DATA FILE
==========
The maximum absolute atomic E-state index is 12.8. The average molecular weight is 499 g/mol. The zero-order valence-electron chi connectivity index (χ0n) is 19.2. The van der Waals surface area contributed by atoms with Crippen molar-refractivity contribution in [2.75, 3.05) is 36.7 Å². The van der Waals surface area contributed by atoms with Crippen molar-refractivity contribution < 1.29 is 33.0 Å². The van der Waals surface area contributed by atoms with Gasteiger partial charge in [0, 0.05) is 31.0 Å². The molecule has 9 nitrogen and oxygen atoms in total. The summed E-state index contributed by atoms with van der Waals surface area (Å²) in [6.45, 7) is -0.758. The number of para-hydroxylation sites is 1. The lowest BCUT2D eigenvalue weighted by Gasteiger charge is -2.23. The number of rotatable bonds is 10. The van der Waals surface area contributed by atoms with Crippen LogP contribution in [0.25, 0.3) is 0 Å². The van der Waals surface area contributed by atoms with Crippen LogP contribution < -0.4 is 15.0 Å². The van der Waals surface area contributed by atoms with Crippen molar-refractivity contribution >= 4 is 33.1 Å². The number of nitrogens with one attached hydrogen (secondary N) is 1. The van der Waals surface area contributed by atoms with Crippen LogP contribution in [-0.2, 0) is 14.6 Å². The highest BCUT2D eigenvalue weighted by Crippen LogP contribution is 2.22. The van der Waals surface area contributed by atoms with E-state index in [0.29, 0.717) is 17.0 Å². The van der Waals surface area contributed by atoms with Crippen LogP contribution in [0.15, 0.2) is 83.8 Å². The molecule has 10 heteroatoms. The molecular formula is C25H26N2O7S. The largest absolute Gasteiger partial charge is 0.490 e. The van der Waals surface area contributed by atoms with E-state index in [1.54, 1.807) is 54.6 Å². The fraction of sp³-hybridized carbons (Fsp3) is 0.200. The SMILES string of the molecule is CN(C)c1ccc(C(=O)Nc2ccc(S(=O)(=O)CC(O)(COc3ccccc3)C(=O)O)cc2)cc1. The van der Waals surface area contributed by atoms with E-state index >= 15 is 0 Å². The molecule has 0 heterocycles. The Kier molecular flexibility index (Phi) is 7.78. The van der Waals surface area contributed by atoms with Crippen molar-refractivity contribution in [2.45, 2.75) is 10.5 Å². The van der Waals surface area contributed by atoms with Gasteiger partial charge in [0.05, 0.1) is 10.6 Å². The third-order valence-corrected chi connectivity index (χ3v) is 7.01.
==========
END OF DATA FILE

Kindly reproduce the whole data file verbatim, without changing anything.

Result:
The maximum absolute atomic E-state index is 12.8. The average molecular weight is 499 g/mol. The zero-order valence-electron chi connectivity index (χ0n) is 19.2. The van der Waals surface area contributed by atoms with Crippen molar-refractivity contribution in [2.75, 3.05) is 36.7 Å². The van der Waals surface area contributed by atoms with Crippen molar-refractivity contribution < 1.29 is 33.0 Å². The van der Waals surface area contributed by atoms with Gasteiger partial charge in [0, 0.05) is 31.0 Å². The molecule has 9 nitrogen and oxygen atoms in total. The summed E-state index contributed by atoms with van der Waals surface area (Å²) in [6.45, 7) is -0.758. The number of para-hydroxylation sites is 1. The lowest BCUT2D eigenvalue weighted by Gasteiger charge is -2.23. The number of rotatable bonds is 10. The van der Waals surface area contributed by atoms with Crippen LogP contribution in [0.25, 0.3) is 0 Å². The van der Waals surface area contributed by atoms with Crippen LogP contribution < -0.4 is 15.0 Å². The van der Waals surface area contributed by atoms with Crippen molar-refractivity contribution >= 4 is 33.1 Å². The number of nitrogens with one attached hydrogen (secondary N) is 1. The van der Waals surface area contributed by atoms with Crippen LogP contribution in [-0.2, 0) is 14.6 Å². The highest BCUT2D eigenvalue weighted by Crippen LogP contribution is 2.22. The van der Waals surface area contributed by atoms with E-state index in [0.29, 0.717) is 17.0 Å². The van der Waals surface area contributed by atoms with Crippen LogP contribution in [0.15, 0.2) is 83.8 Å². The molecule has 10 heteroatoms. The molecular formula is C25H26N2O7S. The largest absolute Gasteiger partial charge is 0.490 e. The van der Waals surface area contributed by atoms with E-state index in [1.54, 1.807) is 54.6 Å². The fraction of sp³-hybridized carbons (Fsp3) is 0.200. The SMILES string of the molecule is CN(C)c1ccc(C(=O)Nc2ccc(S(=O)(=O)CC(O)(COc3ccccc3)C(=O)O)cc2)cc1. The van der Waals surface area contributed by atoms with E-state index >= 15 is 0 Å². The molecule has 0 heterocycles. The Kier molecular flexibility index (Phi) is 7.78. The van der Waals surface area contributed by atoms with Crippen molar-refractivity contribution in [2.45, 2.75) is 10.5 Å². The van der Waals surface area contributed by atoms with Gasteiger partial charge in [0.05, 0.1) is 10.6 Å². The third-order valence-corrected chi connectivity index (χ3v) is 7.01.